Copyright 2008-2009, Paul Jackson, all rights reserved
No, I haven’t turned SPAMmer.
But the company I work for has a need to send emails communications to its customers and the system we threw together in Java almost a decade ago just isn’t up to the current task. It wasn’t even part of the original requirements for our website, we just decided it would be cool if we could send them emails so we built it in with a couple days’ effort.
Over time, it’s become a critical communication tool and the slapped-together nature of the system is showing its age and limitations – so we started looking at options and came up with three basic possibilities: enhance the current system, use a hosted service or buy desktop software.
The basic requirements of the system are that we have around 26,000 customer email addresses and a half dozen opt-in news topics. In addition, we send mandatory “alerts” to all customers, regardless of their opt-in decision – this is disclosed to them and is part of their membership agreement for using the website and the reason is that there are statutory and legal announcements that they have to receive in our business, so for these, they don’t get to say no.
There are also some things that the current system doesn’t support which the business has requested over the years, or that would just be smart to do, so we also need a solution that will:
- Support HTML emails. The original system is text only and our communications are pretty dated at this point, being all text. In fact, their appearance has more in common with Viagra ads than an email from a professional company.
- We’d like a solution that doesn’t lock up midway through a send. The current solution is written in Java running under IBM’s WebSphere and uses Enterprise JavaBeans – I’ll wait while those of you with experience in that realm shudder a bit – so it has some memory and performance issues. One symptom of which is that it sometimes locks up and stops sending, but it doesn’t have a way to resume from where it stopped, so we wind up sending duplicates. Like I said, we slapped this thing together ten years ago on a whim.
- Better filtering. Over time the business has asked to be able to send alerts to subsets of our customers, mostly based on geography. The current system can’t do this, it’s only by type of customers and subscriptions – it doesn’t know which customers are in Florida or which are in particular counties. I know this sounds trivial, but the nature of our data doesn’t make it easy – the web data actually doesn’t know about the customer data (where the address is), because they’re two different systems.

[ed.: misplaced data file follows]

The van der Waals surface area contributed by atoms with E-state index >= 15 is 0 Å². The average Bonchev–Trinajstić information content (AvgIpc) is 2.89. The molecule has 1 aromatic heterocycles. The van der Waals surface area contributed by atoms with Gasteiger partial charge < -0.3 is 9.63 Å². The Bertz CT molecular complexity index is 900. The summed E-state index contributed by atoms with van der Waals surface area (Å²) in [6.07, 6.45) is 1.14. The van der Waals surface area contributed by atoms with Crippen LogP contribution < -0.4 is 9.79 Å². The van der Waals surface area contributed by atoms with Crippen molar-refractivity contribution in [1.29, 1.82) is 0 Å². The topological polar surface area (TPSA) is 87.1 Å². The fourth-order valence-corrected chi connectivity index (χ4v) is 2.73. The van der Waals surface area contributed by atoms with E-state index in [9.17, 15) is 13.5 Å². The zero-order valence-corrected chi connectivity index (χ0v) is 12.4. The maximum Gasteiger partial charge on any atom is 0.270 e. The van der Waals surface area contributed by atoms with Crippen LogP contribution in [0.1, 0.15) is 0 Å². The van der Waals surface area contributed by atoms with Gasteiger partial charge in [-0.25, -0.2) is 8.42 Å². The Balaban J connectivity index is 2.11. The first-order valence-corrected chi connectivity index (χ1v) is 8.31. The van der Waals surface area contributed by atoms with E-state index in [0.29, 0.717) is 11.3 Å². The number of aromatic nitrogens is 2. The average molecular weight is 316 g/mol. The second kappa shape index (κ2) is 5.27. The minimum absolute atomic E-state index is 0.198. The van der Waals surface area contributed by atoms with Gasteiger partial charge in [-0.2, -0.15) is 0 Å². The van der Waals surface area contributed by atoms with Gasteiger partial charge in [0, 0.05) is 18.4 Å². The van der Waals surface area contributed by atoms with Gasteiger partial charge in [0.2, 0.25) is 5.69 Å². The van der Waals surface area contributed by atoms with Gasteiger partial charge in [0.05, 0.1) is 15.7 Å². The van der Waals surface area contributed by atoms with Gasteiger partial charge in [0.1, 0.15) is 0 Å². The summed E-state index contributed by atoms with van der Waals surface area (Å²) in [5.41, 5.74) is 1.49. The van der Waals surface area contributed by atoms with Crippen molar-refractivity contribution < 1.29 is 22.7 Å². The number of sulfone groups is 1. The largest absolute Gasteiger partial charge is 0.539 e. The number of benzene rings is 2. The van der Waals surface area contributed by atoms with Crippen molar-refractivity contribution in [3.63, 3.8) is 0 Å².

And, finally, in case you hadn’t noticed, the economy sucks right now and we’re in the real-estate sector, so cost is a big deal – we want something very, very inexpensive.
There are pros and cons to each option – build it ourselves, use a hosted solution or buy desktop software.
Being a developer, I like the idea of writing my own solution. That way, it does exactly what I want it to do the way I want it to do it. (Okay, fine, in reality it does exactly what I tell it to do in exactly the way I coded it to do it, which isn’t always what I “want”, but that’s a different post.) But is this really the best use of the company’s resources if their are commercial products that will do the job? That depends on the capabilities and cost, of course, which is why we do the build vs. buy evaluation.
The online solutions look good, things like Constant Contact – they meet all of the requirements except that they require opt-out from the list, something one type of mailing we have doesn’t allow. Also, we’d fall in their $150 / month pricing bracket, so it might be more economical, in the long run, to just write it ourselves.
That brought us to desktop solutions in our evaluation and we found SendBlaster.
SendBlaster definitely met our cost requirement – there’s a free version that sends 100 emails at a time or the purchased version that sends an unlimited number and the cost is a flat 75eu or about $100.
It supports HTML emails and hasn’t locked up at all during testing – and if it ever does, it can resume a mailing from where it left off.
SendBlaster has some nice import/export features that will let us run queries to or even create a web page to get customers into/out-of the lists and supports an unlimited number of lists, so we can have one list for each of the news topics we allow our customers to subscribe to and one that includes all of them for the mandatory emails.
SendBlaster satisfies most of what the business wants for geographic filtering, too. We can import our customers’ state, zipcode and county and filter the list based on these. This will allow us to stop sending Florida emails to customers in other states.
For $100, we really can’t go wrong with this software – if it turns out not to work well for us, we’ve spent less than one month of an online service charge or less than it would cost to put four people in a room for an hour to talk about writing our own.